“Additionally, I experienced censorship myself when I marched on Washington to protest the Vietnam War, and was pepper-gassed by the Washington, DC, police. I would never knowingly censor an artist. Accusations that I believe otherwise are simply not true,” he stated.

Institutions, unlike the citizens of the United States, have restrictions on their freedom of expression, he stated.

“As the executive director at the time of the incident, I faced important questions with no answers. I needed to clarify: 1. IRS regulations on allowable nonprofit political activity; 2. The Town’s policy on political subject matter in the town-owned building that we lease; and 3. The feelings and opinions of the community we serve concerning displaying political subject matter at Highfield Hall & Gardens,” he wrote.

A spokesman for the Massachusetts Attorney General’s Office said Thursday, October 4, that they have received one complaint from a Falmouth resident about Highfield.

The office would not provide additional information about the complaint this week.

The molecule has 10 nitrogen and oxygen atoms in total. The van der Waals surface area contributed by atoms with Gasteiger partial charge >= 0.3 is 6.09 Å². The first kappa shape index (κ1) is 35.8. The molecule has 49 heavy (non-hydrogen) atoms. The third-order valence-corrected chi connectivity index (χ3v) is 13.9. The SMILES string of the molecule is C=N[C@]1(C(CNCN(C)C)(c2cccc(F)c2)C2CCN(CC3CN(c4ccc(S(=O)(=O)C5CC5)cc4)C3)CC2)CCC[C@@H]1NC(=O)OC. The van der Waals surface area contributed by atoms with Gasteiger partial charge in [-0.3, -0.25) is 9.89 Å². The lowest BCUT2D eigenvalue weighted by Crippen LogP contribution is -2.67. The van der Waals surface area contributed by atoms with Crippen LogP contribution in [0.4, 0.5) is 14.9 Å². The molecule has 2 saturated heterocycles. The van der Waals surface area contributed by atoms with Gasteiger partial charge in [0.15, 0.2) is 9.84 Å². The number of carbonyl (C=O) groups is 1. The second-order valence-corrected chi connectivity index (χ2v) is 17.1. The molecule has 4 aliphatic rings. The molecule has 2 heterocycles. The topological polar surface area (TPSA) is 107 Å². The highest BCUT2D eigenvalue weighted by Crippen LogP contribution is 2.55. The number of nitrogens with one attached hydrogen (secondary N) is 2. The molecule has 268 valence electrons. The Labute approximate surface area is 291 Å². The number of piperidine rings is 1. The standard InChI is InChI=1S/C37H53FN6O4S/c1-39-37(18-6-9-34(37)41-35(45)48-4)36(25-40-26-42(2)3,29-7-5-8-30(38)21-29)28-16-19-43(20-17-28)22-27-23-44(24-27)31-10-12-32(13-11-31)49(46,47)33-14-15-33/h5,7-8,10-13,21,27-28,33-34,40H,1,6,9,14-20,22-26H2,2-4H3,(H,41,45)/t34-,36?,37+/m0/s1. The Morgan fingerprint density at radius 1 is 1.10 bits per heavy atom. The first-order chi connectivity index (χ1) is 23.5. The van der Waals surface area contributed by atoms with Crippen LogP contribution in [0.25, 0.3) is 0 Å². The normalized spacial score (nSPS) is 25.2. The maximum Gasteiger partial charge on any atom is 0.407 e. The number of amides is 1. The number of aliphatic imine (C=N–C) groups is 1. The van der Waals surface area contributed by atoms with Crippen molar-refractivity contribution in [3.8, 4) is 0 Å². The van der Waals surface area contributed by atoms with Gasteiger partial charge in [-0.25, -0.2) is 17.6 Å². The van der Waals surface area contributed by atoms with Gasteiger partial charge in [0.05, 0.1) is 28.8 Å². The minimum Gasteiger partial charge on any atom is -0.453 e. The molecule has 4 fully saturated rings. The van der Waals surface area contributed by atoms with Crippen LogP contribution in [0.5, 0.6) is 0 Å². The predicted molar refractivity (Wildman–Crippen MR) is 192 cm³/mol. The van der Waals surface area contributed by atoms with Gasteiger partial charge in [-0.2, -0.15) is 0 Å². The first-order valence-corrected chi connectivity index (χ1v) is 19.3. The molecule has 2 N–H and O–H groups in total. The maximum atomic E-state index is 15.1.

Ms. Porter said October 4 she was not aware of a complaint to the attorney general’s office about Highfield.

“I will say simply that it was pointed out to us that a nonprofit with a 501(c) status does have a restriction in endorsing candidates,” she said.

Regarding Mr. Franklin’s point about town-leased properties, Ms. Porter said that Mr. Franklin and the board did not know what the town counsel’s stance was in regard to political activity.

Falmouth Town Counsel Frank K. Duffy said on Thursday, October 4, that Highfield is under no obligation to submit a policy about political activity for the town’s approval.

“The town could put in a lease condition about political activity but there is none at Highfield,” he said.

No other town-leased property has a policy applicable to political activity, he said.

That said, there are certain state laws that apply to all properties, including the law that one may not use town-owned property to raise money for political activity.

Mr. Franklin wrote that it would take time “to make the right decision for our community and the institution I love,” so he supported canceling or delaying the exhibition.